At Cloudsmith we love playing video games, everything from Super Meat Boy to Halo, Fortnite to Candy Crush. We’ve got a big Pac Man money box sitting on the office shelf. Steve Collins, of Havok fame, is on our Board of Directors. Quite simply, gaming is in our DNA.
When we started Cloudsmith we made a list of customers we’d love to work with someday and there were numerous games studios on the list. It was a proud moment for the team when the first games company signed up to distribute its software globally. Since then more major studios have followed suit. It’s truly exciting to be a part of the deployment and delivery process for companies we really admire.
We pay homage to a few video game greats with our pop culture banners in our documentation; see Alpine, Go, Composer, and Terraform. Can you guess the games on which each is based?
Cloudsmith can solve many problems for games companies, but what is most unique about a games company is that they are the software companies that can make use of all three of our primary use cases:
The beating heart of any games company is its Intellectual Property. Now, of course, this consists of game characters, themes, and franchises, but it also consists of a lot of proprietary code, libraries and packages, game engine components, and sound and graphic assets. Protecting this IP, while also granting globally distributed internal development teams easy access so that they can work with it is a major challenge. Cloudsmith private repositories allow a games company to centrally manage its software assets, provide secure access for development teams worldwide, and also deliver performant global availability.
A games company requires a lot of infrastructure to operate effectively. Significant resources are required to facilitate both internal development teams and any customer-facing environments for matchmaking and multiplayer services. This may take the shape of on-prem servers or cloud-based environments, but building and managing this infrastructure is a complex task. Even when automated through tools such as Terraform, Ansible, Puppet, Chef, and others, it still requires that these tools have a central source-of-truth for the packages and modules that they require. The universal package support offered by Cloudsmith means that it is easier for internal DevOps teams to manage these builds and deployments.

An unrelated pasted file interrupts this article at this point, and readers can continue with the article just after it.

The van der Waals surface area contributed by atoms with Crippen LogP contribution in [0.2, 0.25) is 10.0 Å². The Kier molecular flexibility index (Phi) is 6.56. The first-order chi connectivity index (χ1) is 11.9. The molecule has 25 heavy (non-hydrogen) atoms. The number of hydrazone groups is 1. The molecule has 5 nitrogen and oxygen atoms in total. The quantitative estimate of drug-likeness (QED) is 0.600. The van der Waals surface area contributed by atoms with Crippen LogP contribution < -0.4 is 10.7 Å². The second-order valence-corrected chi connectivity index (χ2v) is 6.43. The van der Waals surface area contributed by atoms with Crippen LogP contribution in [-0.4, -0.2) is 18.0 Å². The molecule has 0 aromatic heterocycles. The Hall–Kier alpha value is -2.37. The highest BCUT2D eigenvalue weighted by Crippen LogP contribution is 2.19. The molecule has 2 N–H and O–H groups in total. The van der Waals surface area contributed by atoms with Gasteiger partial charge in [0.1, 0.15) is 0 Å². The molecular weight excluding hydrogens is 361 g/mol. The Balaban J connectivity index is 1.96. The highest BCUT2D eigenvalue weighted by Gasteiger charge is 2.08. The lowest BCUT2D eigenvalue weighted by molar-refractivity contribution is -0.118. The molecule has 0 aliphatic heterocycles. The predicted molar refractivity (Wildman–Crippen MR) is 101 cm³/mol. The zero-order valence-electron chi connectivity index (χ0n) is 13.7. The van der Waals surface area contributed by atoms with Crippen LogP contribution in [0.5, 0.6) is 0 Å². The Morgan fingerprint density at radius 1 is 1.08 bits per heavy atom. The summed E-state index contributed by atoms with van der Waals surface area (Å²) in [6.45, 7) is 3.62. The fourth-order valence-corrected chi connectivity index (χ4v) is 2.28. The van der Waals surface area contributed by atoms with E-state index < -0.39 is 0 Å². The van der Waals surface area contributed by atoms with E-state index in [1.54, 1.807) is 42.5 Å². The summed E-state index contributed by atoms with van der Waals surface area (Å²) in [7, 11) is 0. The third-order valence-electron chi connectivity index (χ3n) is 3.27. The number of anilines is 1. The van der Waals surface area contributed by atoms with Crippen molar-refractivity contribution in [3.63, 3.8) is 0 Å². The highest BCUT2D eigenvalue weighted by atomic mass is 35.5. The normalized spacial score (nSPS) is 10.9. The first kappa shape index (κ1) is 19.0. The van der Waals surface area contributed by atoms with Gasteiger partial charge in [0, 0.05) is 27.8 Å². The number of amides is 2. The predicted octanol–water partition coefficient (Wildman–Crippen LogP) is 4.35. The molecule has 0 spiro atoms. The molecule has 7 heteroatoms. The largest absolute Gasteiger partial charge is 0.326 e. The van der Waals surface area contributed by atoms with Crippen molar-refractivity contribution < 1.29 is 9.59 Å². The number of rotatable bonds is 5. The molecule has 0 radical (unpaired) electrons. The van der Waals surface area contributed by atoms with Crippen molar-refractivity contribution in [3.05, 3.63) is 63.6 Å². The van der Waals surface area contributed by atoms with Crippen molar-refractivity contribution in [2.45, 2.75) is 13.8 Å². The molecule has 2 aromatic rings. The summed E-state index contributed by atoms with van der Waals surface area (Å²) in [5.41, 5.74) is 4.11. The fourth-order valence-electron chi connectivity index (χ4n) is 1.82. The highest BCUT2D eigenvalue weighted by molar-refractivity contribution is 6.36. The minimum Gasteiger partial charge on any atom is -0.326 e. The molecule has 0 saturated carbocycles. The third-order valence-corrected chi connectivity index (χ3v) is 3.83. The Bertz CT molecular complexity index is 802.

Games companies often need distribution of software assets and packages for a few different use cases, like distribution of software assets to licensed customers or distribution of packages and libraries to 3rd party development partners. To do this, they require fine-grained control over access, and visibility into download activity and usage. Cloudsmith’s extremely flexible Entitlement Token system allows the creation of unique, read-only access tokens that grant access to specific packages or assets. These tokens can have multiple restrictions attached, such as limiting access to specific packages, for a specific timeframe, from specific locations, and even a maximum number of downloads or bandwidth use. Any read activity on the repository is attributed and associated with an Entitlement Token and therefore users can be precisely monitored and analyzed.
As an example, we’re solving two use-cases for one such customer:
Supporting the management of Debian deployments to their IT infrastructure, including isolating public packages through our recently launched Upstream Proxy & Caching feature,
Enabling the distribution of private core dependencies to their partners, which utilizes our Entitlement token system.
As we mentioned, we love playing video games, and being part of the deployment and delivery process for companies that create them is something we’ll be forever excited about. Whether it’s development, deployment, distribution, or the full trifecta, Cloudsmith is here to help support and solve many of the problems games companies face all in one platform.
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